Heads in Africa operate in diverse economic, political, social, cultural and geographical settings. These environments present unique demands and challenges. Thus, the circumstances in which you find yourself operating present both opportunities and constraints in the realisation of projected plans. However, an awareness of limitations and possibilities informed by careful examination of your context of operation is more empowering than it is discouraging. The activity that follows asks you to study your present work context carefully with a view to establishing your constraints and opportunities.

Activity 1.1
What factors would you say are constraints in the performance of your duties?
What can you do to change the situation?

The constraints for many heads may include:
• the scarcity or poor quality of resources (time, money, space, facilities, staff)
• the awkward size and location of the school
• unqualified and underqualified teachers
• a lack of continuity resulting from a high turnover of staff
• an absence of strategic planning at school, district, regional and national levels
• poor career planning for heads
• large classes
• lack of support for articulated policies (local or national)
• poor communication between:
-head and community
-head and ministry
-head and some sections of the school
• difficult conditions of service
• the slow pace of change in the system
• diverse norms and values (cultural, managerial).

The above list is by no means exhaustive. However, it is important to remember that some constraints may only be temporary setbacks provided you try to:
• be positive in your outlook (remember negative thinking is destructive)
• be creative and innovative
• pick the brains of peers
• be realistic about what you and your school can achieve
• adopt continuous improvement as a philosophy
• take full advantage of your opportunities
• accept that you are not in competition with your staff, community, other schools or the education authority (education is a co-operative enterprise).
The above hints should assist you in coping with some of your problems.

Activities of heads
You are probably familiar with the old adage that 'experience is life's best teacher'. Whatever the lessons and advice that induction to your job as a school head may have come with, the everyday reality must bring many experiences and tasks that are not expected.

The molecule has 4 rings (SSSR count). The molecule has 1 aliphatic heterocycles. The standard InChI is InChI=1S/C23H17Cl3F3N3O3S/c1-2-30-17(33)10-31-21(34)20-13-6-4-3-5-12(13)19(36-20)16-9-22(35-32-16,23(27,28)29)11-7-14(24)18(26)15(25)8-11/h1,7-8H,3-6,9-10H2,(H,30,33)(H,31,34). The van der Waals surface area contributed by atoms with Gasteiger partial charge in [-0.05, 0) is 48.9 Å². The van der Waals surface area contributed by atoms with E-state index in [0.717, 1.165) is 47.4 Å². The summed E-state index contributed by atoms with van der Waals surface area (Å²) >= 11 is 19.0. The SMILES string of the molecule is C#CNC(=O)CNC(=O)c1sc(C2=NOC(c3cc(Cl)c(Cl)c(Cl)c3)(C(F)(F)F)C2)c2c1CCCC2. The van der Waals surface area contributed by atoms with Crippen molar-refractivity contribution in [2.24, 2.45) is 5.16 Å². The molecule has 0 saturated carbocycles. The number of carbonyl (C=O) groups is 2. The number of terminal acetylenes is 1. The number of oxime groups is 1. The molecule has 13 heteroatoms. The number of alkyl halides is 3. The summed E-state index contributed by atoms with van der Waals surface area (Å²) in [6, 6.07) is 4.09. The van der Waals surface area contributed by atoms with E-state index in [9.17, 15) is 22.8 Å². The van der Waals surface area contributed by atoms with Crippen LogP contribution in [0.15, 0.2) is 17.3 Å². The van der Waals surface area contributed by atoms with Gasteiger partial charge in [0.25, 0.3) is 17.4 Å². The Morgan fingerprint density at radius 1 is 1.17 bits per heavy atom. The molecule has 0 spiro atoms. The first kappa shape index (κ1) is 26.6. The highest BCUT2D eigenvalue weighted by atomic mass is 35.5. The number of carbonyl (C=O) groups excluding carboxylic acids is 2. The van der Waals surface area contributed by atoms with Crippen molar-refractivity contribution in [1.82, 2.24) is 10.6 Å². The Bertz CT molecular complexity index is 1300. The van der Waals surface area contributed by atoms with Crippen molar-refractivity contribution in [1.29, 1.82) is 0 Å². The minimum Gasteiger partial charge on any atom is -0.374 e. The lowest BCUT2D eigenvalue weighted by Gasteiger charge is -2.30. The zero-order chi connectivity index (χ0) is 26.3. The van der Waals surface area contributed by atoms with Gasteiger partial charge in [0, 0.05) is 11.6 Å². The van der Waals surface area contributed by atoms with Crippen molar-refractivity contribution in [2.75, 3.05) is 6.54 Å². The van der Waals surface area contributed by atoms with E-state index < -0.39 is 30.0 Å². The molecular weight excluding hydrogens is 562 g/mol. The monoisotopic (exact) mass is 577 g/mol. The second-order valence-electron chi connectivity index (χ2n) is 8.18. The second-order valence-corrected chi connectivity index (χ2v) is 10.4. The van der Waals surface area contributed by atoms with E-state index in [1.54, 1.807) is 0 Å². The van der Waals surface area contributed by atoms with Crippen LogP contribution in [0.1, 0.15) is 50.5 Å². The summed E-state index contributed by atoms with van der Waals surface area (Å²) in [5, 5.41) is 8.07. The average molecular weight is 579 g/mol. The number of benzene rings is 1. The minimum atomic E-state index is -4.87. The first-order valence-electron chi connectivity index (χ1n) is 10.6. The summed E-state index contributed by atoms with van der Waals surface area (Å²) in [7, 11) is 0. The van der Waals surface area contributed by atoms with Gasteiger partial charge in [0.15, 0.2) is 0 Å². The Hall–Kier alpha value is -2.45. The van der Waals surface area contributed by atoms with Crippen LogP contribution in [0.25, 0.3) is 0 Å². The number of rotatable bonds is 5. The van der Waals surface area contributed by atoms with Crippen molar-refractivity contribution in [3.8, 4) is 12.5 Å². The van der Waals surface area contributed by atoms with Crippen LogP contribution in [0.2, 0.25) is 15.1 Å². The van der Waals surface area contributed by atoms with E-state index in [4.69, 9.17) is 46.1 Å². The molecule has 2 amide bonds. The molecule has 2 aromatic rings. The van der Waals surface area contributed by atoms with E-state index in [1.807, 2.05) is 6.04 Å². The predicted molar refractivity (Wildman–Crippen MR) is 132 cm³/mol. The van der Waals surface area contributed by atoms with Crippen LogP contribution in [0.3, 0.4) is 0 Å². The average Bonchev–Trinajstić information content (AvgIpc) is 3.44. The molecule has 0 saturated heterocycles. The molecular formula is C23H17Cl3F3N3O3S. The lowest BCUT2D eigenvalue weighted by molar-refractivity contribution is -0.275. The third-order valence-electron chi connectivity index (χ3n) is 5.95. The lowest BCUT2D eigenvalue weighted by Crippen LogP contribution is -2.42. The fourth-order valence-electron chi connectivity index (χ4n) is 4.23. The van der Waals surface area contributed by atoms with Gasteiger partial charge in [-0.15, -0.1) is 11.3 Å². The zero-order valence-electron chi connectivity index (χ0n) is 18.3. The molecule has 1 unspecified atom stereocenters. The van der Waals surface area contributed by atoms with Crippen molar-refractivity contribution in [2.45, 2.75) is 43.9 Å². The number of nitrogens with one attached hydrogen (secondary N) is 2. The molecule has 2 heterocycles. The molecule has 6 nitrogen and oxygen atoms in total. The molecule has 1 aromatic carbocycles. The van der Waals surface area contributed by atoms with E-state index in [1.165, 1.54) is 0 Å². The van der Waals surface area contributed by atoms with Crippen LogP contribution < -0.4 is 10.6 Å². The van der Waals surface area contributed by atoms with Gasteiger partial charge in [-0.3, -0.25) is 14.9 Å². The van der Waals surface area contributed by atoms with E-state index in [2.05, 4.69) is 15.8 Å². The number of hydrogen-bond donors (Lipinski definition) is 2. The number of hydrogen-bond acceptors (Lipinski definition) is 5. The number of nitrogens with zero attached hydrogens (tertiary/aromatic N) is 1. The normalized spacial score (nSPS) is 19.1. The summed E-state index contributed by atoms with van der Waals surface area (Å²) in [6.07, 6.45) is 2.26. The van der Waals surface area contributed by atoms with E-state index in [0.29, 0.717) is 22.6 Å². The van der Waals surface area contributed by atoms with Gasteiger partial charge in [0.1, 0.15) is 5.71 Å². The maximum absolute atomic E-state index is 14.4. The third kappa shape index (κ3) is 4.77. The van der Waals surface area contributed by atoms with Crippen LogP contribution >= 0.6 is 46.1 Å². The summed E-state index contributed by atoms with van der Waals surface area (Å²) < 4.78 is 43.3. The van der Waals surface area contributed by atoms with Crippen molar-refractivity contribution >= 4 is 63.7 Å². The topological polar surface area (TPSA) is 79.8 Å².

Activity 1.2
(1) Draw up a list of your typical activities in a school week, as a head. (2) Comment briefly on each, indicating those that you are able to plan and schedule and those that are more irregular and occur out of schedule.
(3) What is the proportion of scheduled to unscheduled activities, in your circumstances?

Your list of activities might include:
• visiting teachers' classes
• attending to parents
• procuring supplies
• holding assembly
• meeting heads of departments.

Depending on your individual circumstances, the proportion of unscheduled activities may be relatively high.

If you wish to see a pattern of daily events in your school, that satisfies you, your staff and your clients, you need to have not only a clearly perceived and defined job description but also a working environment in the school that enables you and your staff to apply your energies where and when they are most beneficial to all.

Module 1, Unit 4 mentions some ways of achieving this situation. For example, the unit breaks down the list of activities in the head's job description into four broad areas and considers the desirable balance between these. One such area of the head's functions is 'dealing with pupils, teachers and parents'.

Teachers also have their share of the normal and the abnormal in the teaching day. If you are to build an effective team to share the many and varied tasks in the school, you will need to demonstrate an understanding and appreciation of the teacher's working situation, as well as a perception of the teacher' s view of you as head.

Activity 1.3
Ask teachers on your staff to draw up a list of the functions and tasks they think the head should perform in the normal course of duty and analyse the returns in order to spot any mismatches.

The range of activities and tasks that teachers describe will in many ways resemble those that you described earlier yourself. The teachers may want you to:
• visit classrooms and advise them
• ensure maintenance of rooms and teachers' houses
• call more frequent meetings
• consult them on all school matters.